Articles on Christians and Muslims

This is a beautiful video from #MyJihad.

The setting is Cairo, Egypt.  Imam Mazhar Shaheen from Omar Makram Mosque attends the Qasr El-Dobara church for Christmas, along with a goodly number of his own congregation.

The testimony of Imam Mazhar is that the experience of standing alongside each other in the battle for a new Egypt has formed a new unity between the Christians and Muslims of Egypt. That unity has always been there as Egyptian Christians and Muslims have lived and fought alongside each other over the generations, but the ordeal of the ‘Arab Spring’ in Egypt has made the bond even closer!

The visit of the Imam reminds me very strongly of my dear friend Sheikh Mansour visiting our small church here in Dulwich Hill during Easter of 2010.

This video is a message of hope for Egypt. It is also a message of hope for all humanity – that the unity we discover in working together for a better world is more powerful than any of the differences that divide us!

Father Dave

[imaioVideo v=1]

If you can’t view this video, click here.

And unless you understand Arabic, make sure you have the captions turned on.

Against the backdrop of a recent fire in Kenya’s Embu county, which destroyed the property of 17 families, a joint Christian-Muslim congregation prayed together and held a fundraiser for those affected by the local disaster. This was an encouraging thing to take place ahead of the country’s general elections. reports:

[Manyatta MP] Kathuri said the church service had proved to Kenyans that they can help one another other even though they belong to different faiths and ethnic backgrounds. “Whatever little money that has been raised will go to help the victims in a small way,” said the MP. He said the fundraiser was not meant to compensate them but to at least put them back to normalcy “as they start life afresh.”

He said Kenyans from other parts of the country could learn a lot from from the example set in an Embu church “where Christians and Muslims can prayed together, live harmoniously and even help one another.” Kathuri. Muslim leader Hussein Njeru who acted as the spokesman for the Muslims said Muslims and Christians had opted to fellowship together because Islam “has been painted in a bad light for long.”

He advised people to pray for peace and work towards achieving the same, noting that when the country is at war it is mostly women and children who suffer the most. He said whatever happened in Mombasa recently when youths took to the streets to protest the killing of a Muslim cleric should not be taken as religious intolerance.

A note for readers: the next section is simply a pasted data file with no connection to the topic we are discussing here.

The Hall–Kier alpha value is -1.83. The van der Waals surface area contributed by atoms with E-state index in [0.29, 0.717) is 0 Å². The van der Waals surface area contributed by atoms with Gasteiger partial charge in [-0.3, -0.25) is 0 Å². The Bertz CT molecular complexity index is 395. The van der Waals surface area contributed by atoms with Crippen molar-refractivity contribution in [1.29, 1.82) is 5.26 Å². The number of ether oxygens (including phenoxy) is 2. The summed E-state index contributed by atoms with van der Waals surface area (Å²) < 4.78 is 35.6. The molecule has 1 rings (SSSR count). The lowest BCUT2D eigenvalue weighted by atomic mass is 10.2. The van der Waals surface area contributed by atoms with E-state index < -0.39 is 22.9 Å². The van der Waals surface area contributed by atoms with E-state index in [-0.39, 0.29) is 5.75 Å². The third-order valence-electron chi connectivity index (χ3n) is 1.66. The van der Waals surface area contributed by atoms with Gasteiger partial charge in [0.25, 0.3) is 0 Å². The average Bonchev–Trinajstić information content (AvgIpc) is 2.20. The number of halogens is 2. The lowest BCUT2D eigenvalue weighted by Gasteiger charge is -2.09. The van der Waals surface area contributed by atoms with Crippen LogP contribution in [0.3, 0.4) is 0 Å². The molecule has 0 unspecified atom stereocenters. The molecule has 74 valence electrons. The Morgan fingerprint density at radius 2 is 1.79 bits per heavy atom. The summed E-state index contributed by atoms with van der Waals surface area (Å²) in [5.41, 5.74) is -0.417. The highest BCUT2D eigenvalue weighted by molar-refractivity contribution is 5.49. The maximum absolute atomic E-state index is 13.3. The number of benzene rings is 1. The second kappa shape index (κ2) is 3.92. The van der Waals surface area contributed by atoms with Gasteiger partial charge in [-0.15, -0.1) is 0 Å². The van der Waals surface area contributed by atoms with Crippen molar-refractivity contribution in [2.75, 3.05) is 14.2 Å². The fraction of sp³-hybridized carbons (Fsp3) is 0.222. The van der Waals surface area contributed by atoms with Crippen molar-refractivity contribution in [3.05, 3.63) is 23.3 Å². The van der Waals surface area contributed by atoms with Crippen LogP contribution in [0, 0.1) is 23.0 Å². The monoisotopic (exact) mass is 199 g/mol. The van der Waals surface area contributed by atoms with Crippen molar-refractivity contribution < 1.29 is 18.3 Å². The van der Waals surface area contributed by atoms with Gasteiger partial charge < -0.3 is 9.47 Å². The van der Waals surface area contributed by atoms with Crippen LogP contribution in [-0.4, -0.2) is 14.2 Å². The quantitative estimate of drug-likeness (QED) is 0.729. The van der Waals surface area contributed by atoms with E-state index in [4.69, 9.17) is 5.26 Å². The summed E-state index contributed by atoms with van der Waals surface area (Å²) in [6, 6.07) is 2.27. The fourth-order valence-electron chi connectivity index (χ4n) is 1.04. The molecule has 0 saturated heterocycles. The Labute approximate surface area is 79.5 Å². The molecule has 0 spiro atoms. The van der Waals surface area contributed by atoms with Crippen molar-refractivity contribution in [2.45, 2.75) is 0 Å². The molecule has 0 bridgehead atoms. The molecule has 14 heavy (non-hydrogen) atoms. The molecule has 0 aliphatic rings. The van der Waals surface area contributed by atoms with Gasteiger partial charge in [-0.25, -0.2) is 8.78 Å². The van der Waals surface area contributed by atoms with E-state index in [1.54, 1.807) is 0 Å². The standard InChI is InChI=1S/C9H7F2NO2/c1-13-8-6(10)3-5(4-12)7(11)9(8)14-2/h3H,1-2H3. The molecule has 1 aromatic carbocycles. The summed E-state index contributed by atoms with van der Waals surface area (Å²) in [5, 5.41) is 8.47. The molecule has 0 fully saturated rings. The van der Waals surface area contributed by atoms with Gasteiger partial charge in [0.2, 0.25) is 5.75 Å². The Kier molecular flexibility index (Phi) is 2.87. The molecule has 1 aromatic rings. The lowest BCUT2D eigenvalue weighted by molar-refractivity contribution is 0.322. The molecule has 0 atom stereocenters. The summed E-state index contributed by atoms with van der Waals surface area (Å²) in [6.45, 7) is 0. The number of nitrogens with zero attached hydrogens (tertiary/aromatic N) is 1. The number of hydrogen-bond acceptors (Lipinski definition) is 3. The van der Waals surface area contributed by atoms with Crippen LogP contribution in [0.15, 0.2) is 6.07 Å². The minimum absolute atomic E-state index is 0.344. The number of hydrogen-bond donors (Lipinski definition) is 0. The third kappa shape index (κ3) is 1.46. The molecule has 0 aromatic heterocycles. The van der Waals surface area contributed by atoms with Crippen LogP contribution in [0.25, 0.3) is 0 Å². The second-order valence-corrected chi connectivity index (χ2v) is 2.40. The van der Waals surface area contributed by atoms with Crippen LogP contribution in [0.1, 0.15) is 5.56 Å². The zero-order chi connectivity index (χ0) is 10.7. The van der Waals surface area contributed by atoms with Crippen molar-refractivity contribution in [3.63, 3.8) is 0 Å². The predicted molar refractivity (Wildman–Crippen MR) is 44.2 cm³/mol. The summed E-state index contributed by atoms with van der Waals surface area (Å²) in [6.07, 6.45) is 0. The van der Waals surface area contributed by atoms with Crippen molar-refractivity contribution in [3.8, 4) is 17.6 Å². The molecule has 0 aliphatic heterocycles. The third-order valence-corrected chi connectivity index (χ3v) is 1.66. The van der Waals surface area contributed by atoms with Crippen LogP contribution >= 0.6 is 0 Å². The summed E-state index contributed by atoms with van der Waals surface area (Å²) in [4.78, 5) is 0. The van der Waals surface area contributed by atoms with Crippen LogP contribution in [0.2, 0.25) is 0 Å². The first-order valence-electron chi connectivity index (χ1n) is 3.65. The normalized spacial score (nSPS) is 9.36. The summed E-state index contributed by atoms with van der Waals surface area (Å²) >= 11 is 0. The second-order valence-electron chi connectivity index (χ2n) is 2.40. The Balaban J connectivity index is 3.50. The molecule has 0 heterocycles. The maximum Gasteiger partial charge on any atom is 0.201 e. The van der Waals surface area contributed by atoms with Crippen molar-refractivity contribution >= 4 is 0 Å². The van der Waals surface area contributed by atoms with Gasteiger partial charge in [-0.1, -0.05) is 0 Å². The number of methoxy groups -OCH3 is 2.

“All of us despite our religion or other affiliations should act as ambassadors of peace. Even as we vote in the next General Election, it is imperative to vote in people based on their leadership ability and not on other attributes,” said Njeru.


Bosnia was the scene of the worst atrocities committed in Europe since the second World War, so it was encouraging to see local leaders of Orthodox, Roman Catholic, Muslim and Jewish communities recently make a joint call for peace between their respective communities.

Serb Orthodox Church Patriarch Irinej announced to several thousand people at an annual gathering of the Rome-based Catholic lay community of Sant’Egidio in Sarajevo, “I wish sincerely that new generations grow up without a feeling of hatred and that they be protected from the horrible experience of conflicts”, saying that he wished for future generations in the Balkans to be “freed from the tragic and painful experiences of the past.”

Kenya’s Capital FM reports:

Bosnia’s 1992-1995 war, which saw the country’s three main ethnic groups — Orthodox Serbs, Catholic Croats and Muslims — fight each other, left some 100,000 people dead. Relations between the three main communities remain deeply damaged 17 years on.

Muslims make up around 40 percent of Bosnia’s population of some 3.8 million. Serbs and Croats account for 31 and 10 percent of the population respectively.

“We have to carry in ourselves the seeds of peace and plant them wherever we are,” Irinej said earlier during a liturgy in the main Serb Orthodox church of Sarajevo.

Sarajevo Archbishop Cardinal Vinko Puljic and several members of local Roman Catholic clergy also attended the service.

“In Bosnia, everyone prays according to one’s own laws. This city and this country deserve such a privilege,” Cardinal Puljic said.

Bosnia’s top Islamic cleric Mustafa Ceric stressed that “in Sarajevo there was never so much spiritual energy like today”, and remembered the victims of the Bosnian war, notably those during the Sarajevo siege in which some 11,000 people were killed.

“These victims call for our commitment to nourish peace and work on reconciliation, and they call for our sincere engagement in front of God and in front of humanity that we will do everything that no one nowhere in the world lives through such a tragedy,” Ceric said.

Founder of the Sant’Egidio community and current Italian Minister for International Cooperation and Integration Andrea Riccardi called on local communities to have compassion for victims from other sides.

“We should be fair, memories of the war are different, but the pain and suffering found in everyone are the same,” he said.

“The pain is carved into everyone’s heart and the pain of every mother is the same, regardless her ethnic or religious affiliation,” Riccardi said.

The Muslim member of Bosnia’s joint presidency Bakir Izetbegovic stressed that his country was a “crossroad of civilisation and the furthest Western point of both Orthodox religion and Islam as well as the furthest eastern point of Catholicism.”

“If such a Bosnia dies, the example of ‘living together’ will also die in the future,” he said.

This three day gathering in Sarajevo was a step in the right direction, with some 200 religious leaders and officials attending about 30 conferences notably on poverty, immigration, religion in Asia and the Arab world, and dialogue between Christians and Muslims.

God bless you, Chris Hedges, for writing this article, though it puts a knot in my stomach!

We Australians are familiar with these barbarities too! My beloved friend, Sheikh Mansour, was deported without trial from this country and thus denied his fundamental right to habeas corpus (see for details).

As Hedges says, the issue is not whether these people are innocent or guilty of crimes. The issue is that they get a fair trial!